SYMPHONY ORCHESTRA: The Cincinnati Symphony Orchestra (CSO) hit a high note recently when it saw attendance at concerts soar for the 2010-11 season. Classical music lovers flocked to Music Hall in droves to hear the final concerts overseen by departing conductor Paavo Jarvi. Average attendance increased by 11.5 percent over the previous season, and there were five sold-out or almost sold-out performances. In one instance, the CSO had to rely on extra, temporary seating so it could fit a record-breaking crowd of 3,467 people. In fact, attendance figures were the best they had been in five years. Overall, average attendance for the season was 1,752 and total attendance was 81,059. As many symphonies across the nation face financial difficulties and some file for bankruptcy, it’s heartening to see Cincinnati continue its proud heritage of supporting the arts. Bravo.
WESTERN & SOUTHERN: Here’s a perfect example of a sore loser. In what can only be deemed as flagrant corporate bullying, Western & Southern Financial Group filed a lawsuit May 27 against the city, the Family Living Center and the owner of the Anna Louise Inn in an attempt to stop a $12.4 million renovation of the facility
JOHN WILLIAMS: No, we’re not referring to the award-winning composer of music for films like Star Wars and Superman. We mean the local Republican who’s embroiled in a disputed election for Hamilton County Juvenile Court judge with Democrat Tracie Hunter. County commissioners last week appointed Williams as interim Clerk of Courts. He previously served as deputy clerk under Patricia Clancy, who is leaving to deal with family medical issues. Williams won the November election against Hunter by 23 votes but Hunter has sued, alleging some provisional ballots were discarded because some people were told to vote in the wrong precinct by poll workers. With a July 18 hearing set on Hunter’s suit, Williams’ latest appointment seems to be a tacit admission by the local GOP that he will lose the judicial race and needs a new gig. Buck up, John: There are always future elections and other opportunities.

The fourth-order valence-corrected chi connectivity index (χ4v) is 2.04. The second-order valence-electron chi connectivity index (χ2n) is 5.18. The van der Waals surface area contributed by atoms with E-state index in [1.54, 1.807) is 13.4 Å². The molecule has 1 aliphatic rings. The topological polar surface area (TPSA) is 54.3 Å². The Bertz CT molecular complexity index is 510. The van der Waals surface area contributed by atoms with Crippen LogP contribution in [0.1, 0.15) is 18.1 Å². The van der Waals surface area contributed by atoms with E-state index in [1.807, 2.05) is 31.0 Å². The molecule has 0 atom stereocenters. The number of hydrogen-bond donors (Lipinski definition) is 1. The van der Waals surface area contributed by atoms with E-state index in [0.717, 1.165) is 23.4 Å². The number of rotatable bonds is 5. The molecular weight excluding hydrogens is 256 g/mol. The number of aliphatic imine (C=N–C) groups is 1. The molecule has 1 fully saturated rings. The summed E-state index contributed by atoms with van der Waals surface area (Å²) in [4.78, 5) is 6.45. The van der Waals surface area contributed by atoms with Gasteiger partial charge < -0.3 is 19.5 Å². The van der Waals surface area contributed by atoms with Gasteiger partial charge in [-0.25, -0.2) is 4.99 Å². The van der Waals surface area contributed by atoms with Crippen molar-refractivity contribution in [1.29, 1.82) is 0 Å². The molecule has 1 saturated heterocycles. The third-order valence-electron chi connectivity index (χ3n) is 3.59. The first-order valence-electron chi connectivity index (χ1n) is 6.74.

CITY GOSPEL MISSION: The mission, which provides shelter and programs for homeless and addicted men and women, was selected last week as a winner in Toyota’s “100 Cars for Good” program. The local facility will receive a new Toyota Sienna free of charge, which will help in carrying out its daily duties. Toyota’s program is a major philanthropic initiative from the automaker that is awarding 100 cars to 100 U.S. nonprofit agencies over the course of 100 days. City Gospel Mission was selected as one of 500 finalists from thousands of applications nationwide and picked as a winner through a public vote on Facebook. City Gospel Mission was founded in 1924 by James N. Gamble, of the Procter & Gamble Co., as a way to serve at-risk men and women through meals, shelter, recovery programs and chapel services.